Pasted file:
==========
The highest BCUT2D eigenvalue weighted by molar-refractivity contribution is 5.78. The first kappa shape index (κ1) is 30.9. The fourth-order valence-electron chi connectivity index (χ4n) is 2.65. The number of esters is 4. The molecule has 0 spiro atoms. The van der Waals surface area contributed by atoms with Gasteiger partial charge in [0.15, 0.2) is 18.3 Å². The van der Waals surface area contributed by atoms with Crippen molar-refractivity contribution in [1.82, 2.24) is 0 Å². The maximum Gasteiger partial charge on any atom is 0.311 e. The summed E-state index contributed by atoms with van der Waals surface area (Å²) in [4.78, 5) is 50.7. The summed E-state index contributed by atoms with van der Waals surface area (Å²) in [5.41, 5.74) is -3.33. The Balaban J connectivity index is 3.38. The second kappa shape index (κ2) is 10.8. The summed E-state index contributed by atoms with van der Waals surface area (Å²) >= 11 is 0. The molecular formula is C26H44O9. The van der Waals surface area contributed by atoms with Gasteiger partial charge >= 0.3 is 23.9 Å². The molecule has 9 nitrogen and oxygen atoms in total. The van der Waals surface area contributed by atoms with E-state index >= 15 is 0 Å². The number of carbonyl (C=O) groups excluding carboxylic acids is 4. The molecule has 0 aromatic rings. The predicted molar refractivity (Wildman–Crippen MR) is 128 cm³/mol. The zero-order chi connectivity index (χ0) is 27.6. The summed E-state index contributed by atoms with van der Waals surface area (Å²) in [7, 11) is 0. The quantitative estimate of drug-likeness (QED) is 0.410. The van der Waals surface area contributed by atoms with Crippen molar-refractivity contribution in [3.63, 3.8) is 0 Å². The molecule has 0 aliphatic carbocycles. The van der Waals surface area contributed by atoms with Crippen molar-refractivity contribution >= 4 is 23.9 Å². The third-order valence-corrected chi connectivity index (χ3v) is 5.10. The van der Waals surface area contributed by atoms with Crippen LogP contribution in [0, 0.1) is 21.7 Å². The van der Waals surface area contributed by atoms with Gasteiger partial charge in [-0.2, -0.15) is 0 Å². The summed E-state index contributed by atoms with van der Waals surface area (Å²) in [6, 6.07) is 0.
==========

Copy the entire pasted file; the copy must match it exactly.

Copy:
The highest BCUT2D eigenvalue weighted by molar-refractivity contribution is 5.78. The first kappa shape index (κ1) is 30.9. The fourth-order valence-electron chi connectivity index (χ4n) is 2.65. The number of esters is 4. The molecule has 0 spiro atoms. The van der Waals surface area contributed by atoms with Gasteiger partial charge in [0.15, 0.2) is 18.3 Å². The van der Waals surface area contributed by atoms with Crippen molar-refractivity contribution in [1.82, 2.24) is 0 Å². The maximum Gasteiger partial charge on any atom is 0.311 e. The summed E-state index contributed by atoms with van der Waals surface area (Å²) in [4.78, 5) is 50.7. The summed E-state index contributed by atoms with van der Waals surface area (Å²) in [5.41, 5.74) is -3.33. The Balaban J connectivity index is 3.38. The second kappa shape index (κ2) is 10.8. The summed E-state index contributed by atoms with van der Waals surface area (Å²) >= 11 is 0. The molecular formula is C26H44O9. The van der Waals surface area contributed by atoms with Gasteiger partial charge >= 0.3 is 23.9 Å². The molecule has 9 nitrogen and oxygen atoms in total. The van der Waals surface area contributed by atoms with E-state index >= 15 is 0 Å². The number of carbonyl (C=O) groups excluding carboxylic acids is 4. The molecule has 0 aromatic rings. The predicted molar refractivity (Wildman–Crippen MR) is 128 cm³/mol. The zero-order chi connectivity index (χ0) is 27.6. The summed E-state index contributed by atoms with van der Waals surface area (Å²) in [7, 11) is 0. The quantitative estimate of drug-likeness (QED) is 0.410. The van der Waals surface area contributed by atoms with Crippen molar-refractivity contribution in [3.63, 3.8) is 0 Å². The molecule has 0 aliphatic carbocycles. The van der Waals surface area contributed by atoms with Crippen molar-refractivity contribution >= 4 is 23.9 Å². The third-order valence-corrected chi connectivity index (χ3v) is 5.10. The van der Waals surface area contributed by atoms with Crippen LogP contribution in [0, 0.1) is 21.7 Å². The van der Waals surface area contributed by atoms with Gasteiger partial charge in [-0.2, -0.15) is 0 Å². The summed E-state index contributed by atoms with van der Waals surface area (Å²) in [6, 6.07) is 0.